Elephantintheroom said:Well, it's 2018 and trying to think of the best way forward.
I'm really trying to make 2018 my year, I'm ripping off this persona, I've used most my life to fit in, and if I lose friends, fine. I only got diagnosed not long ago but I can confirm, it is like an epiphany. It's like everything slots into place, why certain things and events happened certain ways.
I got diagnosed a few months ago, but I really hate this persona I have, I'd prefer to be myself and happy, than someone im not and completely fake and unhappy.I hope you find your best way forward in 2018 Ellie! p.s - Sorry if this seems slightly angry, cs' it is, I get "Everyone is like that" a lot, and it stopped me from seeking certain help for a long time.
The Foyster said:I'd prefer to be myself and happy, than someone im not and completely fake and unhappy.
That is the aim...! and I am very lucky to have such wise people on here to support...but it seems one heck of a personal journey and it is tinged with sadness in that I have to gather all my inner Mo-Jo on my own. Talk about mid-life crisis!! - :) My OH thinks the cost of a diagnosis could be better spent.... grrrr!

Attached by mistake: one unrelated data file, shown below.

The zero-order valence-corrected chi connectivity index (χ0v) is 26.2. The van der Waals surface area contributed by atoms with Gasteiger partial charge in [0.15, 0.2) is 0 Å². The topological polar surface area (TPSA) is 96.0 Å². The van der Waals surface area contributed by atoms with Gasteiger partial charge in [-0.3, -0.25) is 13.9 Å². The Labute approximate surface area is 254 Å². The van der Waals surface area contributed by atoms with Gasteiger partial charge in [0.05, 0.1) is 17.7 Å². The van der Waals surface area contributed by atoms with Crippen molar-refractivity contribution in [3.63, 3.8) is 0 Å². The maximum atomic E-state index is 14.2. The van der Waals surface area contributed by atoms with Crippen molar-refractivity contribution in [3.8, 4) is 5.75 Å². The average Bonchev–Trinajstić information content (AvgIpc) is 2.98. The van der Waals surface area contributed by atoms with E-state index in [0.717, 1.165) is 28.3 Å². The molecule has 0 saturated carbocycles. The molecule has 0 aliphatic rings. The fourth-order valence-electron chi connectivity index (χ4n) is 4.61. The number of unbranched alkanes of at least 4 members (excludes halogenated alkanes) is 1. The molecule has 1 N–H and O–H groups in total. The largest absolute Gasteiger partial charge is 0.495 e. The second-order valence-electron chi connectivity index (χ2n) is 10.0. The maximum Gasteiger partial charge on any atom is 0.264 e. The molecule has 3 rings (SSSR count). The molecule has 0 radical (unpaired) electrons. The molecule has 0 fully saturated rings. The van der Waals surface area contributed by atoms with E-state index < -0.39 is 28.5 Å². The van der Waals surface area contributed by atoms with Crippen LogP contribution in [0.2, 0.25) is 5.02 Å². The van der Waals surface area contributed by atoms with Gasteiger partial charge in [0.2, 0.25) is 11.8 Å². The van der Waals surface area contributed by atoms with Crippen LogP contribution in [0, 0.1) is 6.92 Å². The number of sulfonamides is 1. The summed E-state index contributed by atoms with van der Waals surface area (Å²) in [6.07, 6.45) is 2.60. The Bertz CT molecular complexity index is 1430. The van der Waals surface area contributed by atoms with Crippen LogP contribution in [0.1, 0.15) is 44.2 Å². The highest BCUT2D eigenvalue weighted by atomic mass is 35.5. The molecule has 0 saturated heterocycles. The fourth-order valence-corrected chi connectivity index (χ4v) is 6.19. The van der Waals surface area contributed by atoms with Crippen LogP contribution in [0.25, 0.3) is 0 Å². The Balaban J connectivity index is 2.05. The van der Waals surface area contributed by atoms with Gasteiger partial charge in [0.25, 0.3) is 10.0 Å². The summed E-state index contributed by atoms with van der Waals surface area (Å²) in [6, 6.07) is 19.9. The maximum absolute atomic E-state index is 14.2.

It is very hard, I find myself reverting to NT pleasing persona now and then. It's horrible, but also quite empowering. I'm only 22, so I Can't imagine starting from your age, more and more and more years of that fake persona, it is gonna be a rough journey, Im sure it'll be amazing when you get through it though. I live in the UK so i got my diagnosis free, I was lucky, the waiting list for the diagnosis of Autism, is huge here (5-6 years) but I got in early, cs' my psychiatrist, felt it was detrimental, and knew how to do the diagnosis their self. The feeling of being isolated, and on your own- and growing up, changing every ounce of yourself to fit in, is horrible. I really wish you the best! :)
Thank you Foyster
For a youngling you are very wise...(thank you for reminding me that i am nearly twice your age!! - lol). I could ask for a doctor to refer me but I am a coward and impatient. I don't really want to wait so long. The first half of my life has been clocked on the system...time to harness my own self for the second act!
Thanks again. Keep playing that Ukulele!